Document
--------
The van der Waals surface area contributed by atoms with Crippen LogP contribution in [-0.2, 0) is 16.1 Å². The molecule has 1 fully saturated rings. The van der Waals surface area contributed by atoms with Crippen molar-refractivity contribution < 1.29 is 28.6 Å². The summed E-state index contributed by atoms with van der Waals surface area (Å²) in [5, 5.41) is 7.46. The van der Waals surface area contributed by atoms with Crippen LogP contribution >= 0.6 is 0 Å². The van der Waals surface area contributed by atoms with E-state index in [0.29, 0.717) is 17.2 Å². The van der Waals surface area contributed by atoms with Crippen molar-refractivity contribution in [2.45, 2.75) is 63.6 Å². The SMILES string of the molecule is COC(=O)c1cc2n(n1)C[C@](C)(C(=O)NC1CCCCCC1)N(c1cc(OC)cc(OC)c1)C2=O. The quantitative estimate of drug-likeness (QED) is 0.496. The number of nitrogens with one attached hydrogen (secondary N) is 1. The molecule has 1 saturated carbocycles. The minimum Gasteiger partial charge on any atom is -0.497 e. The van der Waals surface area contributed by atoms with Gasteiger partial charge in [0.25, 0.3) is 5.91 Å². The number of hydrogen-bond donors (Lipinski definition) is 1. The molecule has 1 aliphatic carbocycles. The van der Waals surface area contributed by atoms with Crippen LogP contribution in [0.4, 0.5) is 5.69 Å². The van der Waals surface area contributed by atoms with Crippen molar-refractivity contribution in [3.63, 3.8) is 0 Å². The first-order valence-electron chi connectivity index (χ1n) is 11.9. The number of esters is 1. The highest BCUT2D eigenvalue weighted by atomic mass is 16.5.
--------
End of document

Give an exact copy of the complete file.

The van der Waals surface area contributed by atoms with Crippen LogP contribution in [-0.2, 0) is 16.1 Å². The molecule has 1 fully saturated rings. The van der Waals surface area contributed by atoms with Crippen molar-refractivity contribution < 1.29 is 28.6 Å². The summed E-state index contributed by atoms with van der Waals surface area (Å²) in [5, 5.41) is 7.46. The van der Waals surface area contributed by atoms with Crippen LogP contribution >= 0.6 is 0 Å². The van der Waals surface area contributed by atoms with E-state index in [0.29, 0.717) is 17.2 Å². The van der Waals surface area contributed by atoms with Crippen molar-refractivity contribution in [2.45, 2.75) is 63.6 Å². The SMILES string of the molecule is COC(=O)c1cc2n(n1)C[C@](C)(C(=O)NC1CCCCCC1)N(c1cc(OC)cc(OC)c1)C2=O. The quantitative estimate of drug-likeness (QED) is 0.496. The number of nitrogens with one attached hydrogen (secondary N) is 1. The molecule has 1 saturated carbocycles. The minimum Gasteiger partial charge on any atom is -0.497 e. The van der Waals surface area contributed by atoms with Gasteiger partial charge in [0.25, 0.3) is 5.91 Å². The number of hydrogen-bond donors (Lipinski definition) is 1. The molecule has 1 aliphatic carbocycles. The van der Waals surface area contributed by atoms with Crippen LogP contribution in [0.4, 0.5) is 5.69 Å². The van der Waals surface area contributed by atoms with Crippen molar-refractivity contribution in [3.63, 3.8) is 0 Å². The first-order valence-electron chi connectivity index (χ1n) is 11.9. The number of esters is 1. The highest BCUT2D eigenvalue weighted by atomic mass is 16.5.